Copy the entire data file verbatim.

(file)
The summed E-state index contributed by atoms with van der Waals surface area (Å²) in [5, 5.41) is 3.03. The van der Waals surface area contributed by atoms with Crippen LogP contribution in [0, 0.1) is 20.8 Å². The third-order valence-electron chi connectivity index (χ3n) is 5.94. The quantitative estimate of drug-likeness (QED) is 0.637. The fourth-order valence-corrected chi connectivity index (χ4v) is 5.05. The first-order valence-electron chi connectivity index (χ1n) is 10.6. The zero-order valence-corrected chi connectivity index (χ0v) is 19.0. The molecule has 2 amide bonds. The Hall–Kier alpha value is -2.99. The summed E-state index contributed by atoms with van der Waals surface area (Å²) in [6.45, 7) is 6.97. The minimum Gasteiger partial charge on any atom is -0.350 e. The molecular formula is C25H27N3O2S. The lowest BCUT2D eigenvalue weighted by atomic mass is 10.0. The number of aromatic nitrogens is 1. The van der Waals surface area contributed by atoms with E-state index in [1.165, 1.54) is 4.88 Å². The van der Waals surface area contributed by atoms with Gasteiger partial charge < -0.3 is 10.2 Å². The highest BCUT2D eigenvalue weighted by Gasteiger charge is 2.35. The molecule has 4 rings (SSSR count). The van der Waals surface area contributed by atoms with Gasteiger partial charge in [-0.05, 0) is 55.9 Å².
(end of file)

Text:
The summed E-state index contributed by atoms with van der Waals surface area (Å²) in [5, 5.41) is 3.03. The van der Waals surface area contributed by atoms with Crippen LogP contribution in [0, 0.1) is 20.8 Å². The third-order valence-electron chi connectivity index (χ3n) is 5.94. The quantitative estimate of drug-likeness (QED) is 0.637. The fourth-order valence-corrected chi connectivity index (χ4v) is 5.05. The first-order valence-electron chi connectivity index (χ1n) is 10.6. The zero-order valence-corrected chi connectivity index (χ0v) is 19.0. The molecule has 2 amide bonds. The Hall–Kier alpha value is -2.99. The summed E-state index contributed by atoms with van der Waals surface area (Å²) in [6.45, 7) is 6.97. The minimum Gasteiger partial charge on any atom is -0.350 e. The molecular formula is C25H27N3O2S. The lowest BCUT2D eigenvalue weighted by atomic mass is 10.0. The number of aromatic nitrogens is 1. The van der Waals surface area contributed by atoms with E-state index in [1.165, 1.54) is 4.88 Å². The van der Waals surface area contributed by atoms with Gasteiger partial charge < -0.3 is 10.2 Å². The highest BCUT2D eigenvalue weighted by Gasteiger charge is 2.35. The molecule has 4 rings (SSSR count). The van der Waals surface area contributed by atoms with Gasteiger partial charge in [-0.05, 0) is 55.9 Å².